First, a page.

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Editorial: Teacher Education, Democracy, and the Social Imaginary of Accountability

Rowman & Littlefield Publishers ePub

Teacher Education, Democracy, and the Social Imaginary of Accountability

PATRICK M. JENLINK

Preparing teachers for schools is a function of furthering the democratic ideals that guide a society in its continual progress toward realizing democracy. Realization of the democratic society the United States aspires to be, through its public education system, requires that teacher education take responsibility for the “development of more democratic forms of professionalism in teaching and teacher education” (Zeichner, 2010, p. 1550). However, in contrast, historically, teacher education has often not been concerned, albeit not by choice, with furthering democratic ideals. The audit culture1 that has evolved over the past several decades in U.S. public education (P–16) has construed teachers as compliant technicians,2 enacting predefined “best practices” with a predefined curriculum measured against external tests, a situation for which skill, not intelligence, is required (Giroux, 2012).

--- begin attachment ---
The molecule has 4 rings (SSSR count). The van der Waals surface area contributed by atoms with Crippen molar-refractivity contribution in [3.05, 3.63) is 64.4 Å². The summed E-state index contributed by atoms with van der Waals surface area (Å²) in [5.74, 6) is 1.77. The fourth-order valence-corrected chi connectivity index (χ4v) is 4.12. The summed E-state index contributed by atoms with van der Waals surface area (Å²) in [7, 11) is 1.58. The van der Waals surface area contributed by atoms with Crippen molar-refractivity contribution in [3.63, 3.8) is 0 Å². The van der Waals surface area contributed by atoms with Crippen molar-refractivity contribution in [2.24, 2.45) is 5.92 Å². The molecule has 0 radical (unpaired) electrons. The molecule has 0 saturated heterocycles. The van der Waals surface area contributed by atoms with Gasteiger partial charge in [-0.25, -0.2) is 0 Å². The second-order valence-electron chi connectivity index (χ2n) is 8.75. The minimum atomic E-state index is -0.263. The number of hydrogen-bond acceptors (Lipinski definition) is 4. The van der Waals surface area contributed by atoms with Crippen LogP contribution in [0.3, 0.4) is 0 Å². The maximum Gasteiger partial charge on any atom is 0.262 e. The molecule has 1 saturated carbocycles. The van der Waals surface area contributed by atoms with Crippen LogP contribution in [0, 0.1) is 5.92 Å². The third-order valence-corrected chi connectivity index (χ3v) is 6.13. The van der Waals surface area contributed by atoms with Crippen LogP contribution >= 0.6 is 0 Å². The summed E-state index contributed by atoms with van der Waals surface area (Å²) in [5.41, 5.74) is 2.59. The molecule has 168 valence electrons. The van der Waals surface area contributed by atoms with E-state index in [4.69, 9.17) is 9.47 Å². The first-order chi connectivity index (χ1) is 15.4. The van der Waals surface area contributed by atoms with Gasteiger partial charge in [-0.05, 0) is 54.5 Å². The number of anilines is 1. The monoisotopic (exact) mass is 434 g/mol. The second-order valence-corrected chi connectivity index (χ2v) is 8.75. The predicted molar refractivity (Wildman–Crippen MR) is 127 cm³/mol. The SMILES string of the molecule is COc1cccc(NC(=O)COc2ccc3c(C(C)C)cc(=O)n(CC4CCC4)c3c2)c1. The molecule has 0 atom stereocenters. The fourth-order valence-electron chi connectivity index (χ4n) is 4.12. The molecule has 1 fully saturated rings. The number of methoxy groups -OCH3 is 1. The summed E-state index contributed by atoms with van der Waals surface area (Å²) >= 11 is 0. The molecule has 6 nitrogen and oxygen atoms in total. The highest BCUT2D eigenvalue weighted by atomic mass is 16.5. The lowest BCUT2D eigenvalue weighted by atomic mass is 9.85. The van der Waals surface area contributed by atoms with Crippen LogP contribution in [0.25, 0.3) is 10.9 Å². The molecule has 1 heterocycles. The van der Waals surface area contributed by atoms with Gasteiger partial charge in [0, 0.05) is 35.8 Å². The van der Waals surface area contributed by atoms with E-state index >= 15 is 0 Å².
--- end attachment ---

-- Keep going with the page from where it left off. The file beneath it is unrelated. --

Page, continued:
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Capitalization

Elliott Quinley Saddleback Educational Publishing PDF

Basic Skills Practice

Capitalization

The following items should always be capitalized:

• the first word in a sentence

An X-ray will be required.

• names of persons, places, streets, and organizations

Sandra Day O’Connor Paris, France

Oak Street

The United Nations

• the first word in a direct quotation “We’re hungry!” the children shouted.

• names of languages, specific school courses, documents, and important historical events

Spanish     Advanced Algebra     Emancipation Proclamation     Civil War

A. Rewrite the sentences, adding or deleting capital letters as necessary.

1. during world war II, many Citizens of Europe went hungry.

__________________________________________________________________________

2. Have You tried the new greek restaurant on Tenth avenue?

__________________________________________________________________________

3. Martin said, “this school doesn’t offer many History Courses.”

__________________________________________________________________________

4. The internal Revenue service collects Federal Taxes.